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# Construction or linking order modifiable?

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Is there any way (in VC++ 6) to specify that a certain global object should be constructed before and destructed after all others? Or, as a substitute, is there any way to specify that a certain module should be linked in first (construction/destruction order of globals seems to depend on the order in which the modules are linked)? I''m writing a leak detection system that can be initialized in a global object''s constructor and shutdown in its destructor so that it''s active for the entire execution of the program without having to insert function calls. If there''s no way to make sure this object is constructed before all others then I can just not track any allocations that are made before it''s constructed, but it would be better to guarantee tracking of everything.

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That''s one of the great woes of developpers. You may try writing a makefile (yes, for VC6, I''m not joking) which specify your build order... it may cause the statics to be initialised in that same order at run-time. Modules should be linked in in the order in which they appear on the command line (or reverse order, maybe).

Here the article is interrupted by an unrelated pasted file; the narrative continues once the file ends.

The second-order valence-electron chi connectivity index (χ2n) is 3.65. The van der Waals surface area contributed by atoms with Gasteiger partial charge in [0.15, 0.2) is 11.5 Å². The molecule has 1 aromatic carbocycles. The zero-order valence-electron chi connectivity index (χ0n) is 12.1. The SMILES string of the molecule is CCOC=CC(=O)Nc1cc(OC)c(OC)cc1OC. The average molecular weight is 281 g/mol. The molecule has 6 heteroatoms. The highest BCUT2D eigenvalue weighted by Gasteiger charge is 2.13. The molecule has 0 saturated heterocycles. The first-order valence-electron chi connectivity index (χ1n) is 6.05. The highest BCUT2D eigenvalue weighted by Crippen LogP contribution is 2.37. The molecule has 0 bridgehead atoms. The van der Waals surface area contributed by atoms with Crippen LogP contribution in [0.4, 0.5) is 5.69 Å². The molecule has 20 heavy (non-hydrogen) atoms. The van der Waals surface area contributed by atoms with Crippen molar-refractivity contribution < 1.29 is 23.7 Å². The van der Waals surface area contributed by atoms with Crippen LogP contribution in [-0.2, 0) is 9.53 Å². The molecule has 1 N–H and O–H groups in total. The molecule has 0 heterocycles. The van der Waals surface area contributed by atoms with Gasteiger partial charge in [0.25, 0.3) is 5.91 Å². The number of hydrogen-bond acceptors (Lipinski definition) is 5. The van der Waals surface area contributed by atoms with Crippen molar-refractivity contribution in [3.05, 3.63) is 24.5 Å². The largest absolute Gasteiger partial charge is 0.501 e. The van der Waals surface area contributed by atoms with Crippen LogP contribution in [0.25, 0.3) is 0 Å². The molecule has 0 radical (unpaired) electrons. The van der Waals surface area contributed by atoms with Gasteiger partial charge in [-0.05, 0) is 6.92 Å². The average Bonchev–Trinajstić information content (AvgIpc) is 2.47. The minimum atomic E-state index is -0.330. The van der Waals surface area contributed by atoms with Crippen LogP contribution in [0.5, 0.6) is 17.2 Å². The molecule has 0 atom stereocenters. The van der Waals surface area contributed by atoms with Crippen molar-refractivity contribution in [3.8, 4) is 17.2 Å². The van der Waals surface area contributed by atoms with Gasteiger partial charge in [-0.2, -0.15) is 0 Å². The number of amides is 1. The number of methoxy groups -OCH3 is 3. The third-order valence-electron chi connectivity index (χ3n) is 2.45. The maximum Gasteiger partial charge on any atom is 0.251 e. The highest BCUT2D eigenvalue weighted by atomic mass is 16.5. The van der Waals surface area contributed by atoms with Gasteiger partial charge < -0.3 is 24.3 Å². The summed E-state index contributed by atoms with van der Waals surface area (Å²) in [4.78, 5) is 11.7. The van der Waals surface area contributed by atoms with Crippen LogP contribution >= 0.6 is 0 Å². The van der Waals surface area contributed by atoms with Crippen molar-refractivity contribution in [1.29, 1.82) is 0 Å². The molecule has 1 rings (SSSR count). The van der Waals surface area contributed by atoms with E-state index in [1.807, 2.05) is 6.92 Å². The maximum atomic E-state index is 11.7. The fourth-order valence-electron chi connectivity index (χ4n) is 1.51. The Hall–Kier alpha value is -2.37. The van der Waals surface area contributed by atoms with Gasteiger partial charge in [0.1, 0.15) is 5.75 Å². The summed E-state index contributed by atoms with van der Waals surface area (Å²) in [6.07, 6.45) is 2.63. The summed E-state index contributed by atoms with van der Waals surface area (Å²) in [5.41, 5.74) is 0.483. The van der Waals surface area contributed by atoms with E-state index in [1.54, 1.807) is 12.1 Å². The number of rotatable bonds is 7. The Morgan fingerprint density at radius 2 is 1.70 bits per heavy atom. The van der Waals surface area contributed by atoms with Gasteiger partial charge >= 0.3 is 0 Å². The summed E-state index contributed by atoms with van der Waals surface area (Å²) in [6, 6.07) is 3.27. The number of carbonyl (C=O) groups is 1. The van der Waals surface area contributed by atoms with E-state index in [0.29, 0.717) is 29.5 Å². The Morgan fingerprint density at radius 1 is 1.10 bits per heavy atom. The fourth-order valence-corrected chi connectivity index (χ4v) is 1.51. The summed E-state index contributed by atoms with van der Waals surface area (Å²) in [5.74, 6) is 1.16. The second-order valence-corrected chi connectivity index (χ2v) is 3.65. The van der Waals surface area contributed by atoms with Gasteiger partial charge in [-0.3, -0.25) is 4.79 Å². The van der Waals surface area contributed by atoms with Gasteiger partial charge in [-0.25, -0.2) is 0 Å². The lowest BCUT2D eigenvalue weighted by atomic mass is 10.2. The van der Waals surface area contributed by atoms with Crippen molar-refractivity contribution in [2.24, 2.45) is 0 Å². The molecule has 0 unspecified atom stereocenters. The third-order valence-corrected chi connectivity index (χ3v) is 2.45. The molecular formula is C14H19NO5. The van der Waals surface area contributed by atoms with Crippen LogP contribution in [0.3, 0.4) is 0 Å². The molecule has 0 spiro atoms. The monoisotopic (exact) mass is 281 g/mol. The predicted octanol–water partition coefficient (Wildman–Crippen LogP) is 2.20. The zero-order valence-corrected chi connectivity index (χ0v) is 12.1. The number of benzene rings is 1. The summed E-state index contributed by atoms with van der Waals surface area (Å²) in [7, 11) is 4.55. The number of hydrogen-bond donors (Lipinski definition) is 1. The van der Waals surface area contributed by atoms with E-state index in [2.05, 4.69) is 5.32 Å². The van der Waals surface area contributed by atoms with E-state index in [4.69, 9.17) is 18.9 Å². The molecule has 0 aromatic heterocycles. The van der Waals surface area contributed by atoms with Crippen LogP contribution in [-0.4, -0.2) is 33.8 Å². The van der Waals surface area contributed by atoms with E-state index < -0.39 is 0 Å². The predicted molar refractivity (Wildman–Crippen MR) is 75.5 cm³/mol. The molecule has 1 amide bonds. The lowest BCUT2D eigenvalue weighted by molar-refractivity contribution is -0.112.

There is no real way of ensuring construction order though. Build order is unreliable at best, and may break the logic of your program if it ever changes... which is bad.

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You could have a function that returns the global object (a function-level static instance). e.g.
GlobalObject * GetGlobalObject(){   static GlobalObject object;   return &object;}

This way the object will be initialized the first time the GetGlobalObject function is called, and it will always return the same instance, so all the other objects that need a GlobalObject instance just calls this function, and they are guaranteed to get a fully constructed object (assuming the constructor doesn''t throw or something like that).

Destruction may cause problems though, since ''object'' may be destructed before other classes that tries to use it. I''m not sure how it would work.

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You should never depend on the build order. If you need such a tracking system, you need the nifty counter singleton pattern. See the game engineering section for the article "The One"

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Launch your memory tracker (first) as a separate process, then spawn the application to be tracked.

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